The Ge­or­giou af­fair: A witch hunt, not a thirst for jus­tice

Kathimerini English - - Front Page - BY NIKOS KONSTANDARAS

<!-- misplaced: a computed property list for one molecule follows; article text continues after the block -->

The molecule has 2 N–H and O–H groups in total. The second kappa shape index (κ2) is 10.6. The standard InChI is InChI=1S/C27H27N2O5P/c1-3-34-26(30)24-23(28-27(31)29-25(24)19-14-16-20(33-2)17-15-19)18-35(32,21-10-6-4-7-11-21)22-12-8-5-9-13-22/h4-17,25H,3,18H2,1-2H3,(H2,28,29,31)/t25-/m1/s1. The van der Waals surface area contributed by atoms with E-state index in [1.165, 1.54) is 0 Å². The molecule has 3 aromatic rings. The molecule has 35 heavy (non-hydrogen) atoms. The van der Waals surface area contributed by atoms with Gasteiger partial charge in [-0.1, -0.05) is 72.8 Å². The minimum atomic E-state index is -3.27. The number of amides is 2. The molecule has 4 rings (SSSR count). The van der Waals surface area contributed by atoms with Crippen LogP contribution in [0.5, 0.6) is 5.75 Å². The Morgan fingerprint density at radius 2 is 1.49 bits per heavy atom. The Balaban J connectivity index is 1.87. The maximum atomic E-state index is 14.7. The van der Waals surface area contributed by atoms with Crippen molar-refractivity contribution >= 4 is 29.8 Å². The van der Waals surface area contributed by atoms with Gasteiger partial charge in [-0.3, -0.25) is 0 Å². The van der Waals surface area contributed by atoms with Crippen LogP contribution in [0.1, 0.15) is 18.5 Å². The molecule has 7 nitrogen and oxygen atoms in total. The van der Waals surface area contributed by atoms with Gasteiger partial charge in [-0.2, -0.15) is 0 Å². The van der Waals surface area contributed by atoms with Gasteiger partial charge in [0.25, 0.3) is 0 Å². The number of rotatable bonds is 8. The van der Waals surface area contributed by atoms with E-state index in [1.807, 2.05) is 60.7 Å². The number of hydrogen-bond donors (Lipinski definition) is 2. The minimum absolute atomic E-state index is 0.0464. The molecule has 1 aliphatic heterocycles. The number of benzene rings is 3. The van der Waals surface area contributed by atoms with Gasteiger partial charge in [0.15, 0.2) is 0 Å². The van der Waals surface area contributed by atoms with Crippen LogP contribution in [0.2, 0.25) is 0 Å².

We don’t need to get into the essence of the Ge­or­giou af­fair to un­der­stand that it has taken on di­men­sions that far ex­ceed one man’s ju­di­cial tra­vails. The case – the very name An­dreas Ge­or­giou – has come to sym­bol­ize a rift in so­ci­ety. On one side are those who worry about the coun­try’s fu­ture, know­ing that only ra­tio­nal mea­sures will help Greece get back on its feet; on the other, a het­ero­ge­neous crowd of in­dig­nant cit­i­zens and cyn­i­cal politi­cians, united by their pas­sion­ate de­sire to ab­di­cate re­spon­si­bil­ity for the past and the present, de­mands that re­al­ity bend to their will. I am afraid that the sec­ond group has more pas­sion, a longer his­tory and the mo­men­tum that the first one does not: It is, of course, much eas­ier to rouse the crowd with prom­ises to avoid pain than to em­brace it. And load­ing all the re­spon­si­bil­i­ties for the coun­try’s prob­lems on one man, the for­mer head of Greece’s sta­tis­ti­cal ser­vice, is most se­duc­tive: Those who are truly to blame get to play judge, while oth­ers be­lieve that be­cause one per­son is guilty for the cri­sis and for aus­ter­ity, the rest don’t have to pay any­thing. And so, right-wingers and leftists, na­tion­al­ists and in­ter­na­tion­al­ists join forces against An­dreas Ge­or­giou, pre­tend­ing in this way to strike a blow against the bailout agree­ments and for­eign su­per­vi­sion. The Ge­or­giou af­fair clar­i­fies much in public life. In the op­po­si­tion con­ser­va­tive New Democ­racy party, which ought to be the strong­est voice of en­light­en­ment val­ues, we see prom­i­nent mem­bers in fa­vor of the for­mer ELSTAT chief’s per­se­cu­tion. We see the same in the ju­di­ciary, with re­peated re­ver­sals of ac­quit­tals. We see it in the gov­ern­ment’s ir­re­spon­si­bil­ity. In the crowd at the Athens Ap­peals Court a few days ago, the rage and hooli­gan­ism were more of a witch hunt than a de­sire for jus­tice. And the flames are fanned by peo­ple who had or have the na­tion’s fate in their hands. Their cyn­i­cism is ob­vi­ous. They pre­fer to de­lude the peo­ple so as to evade their own re­spon­si­bil­i­ties. And so they en­cour­age more big­otry and su­per­sti­tion. They broaden divi­sions and feed con­spir­acy the­o­ries. Be­yond the in­jus­tice and the ter­ri­ble per­sonal cost for a fel­low cit­i­zen, be­yond the dam­age to the coun­try’s cred­i­bil­ity, the most tragic as­pect of the af­fair is that peo­ple who know how dan­ger­ous this all is are in­vest­ing in fan­tasies and en­cour­ag­ing fa­natism. His­tory, though, will record the role they played. In the end they will be loaded with more blame than that which they are try­ing to sad­dle onto oth­ers.

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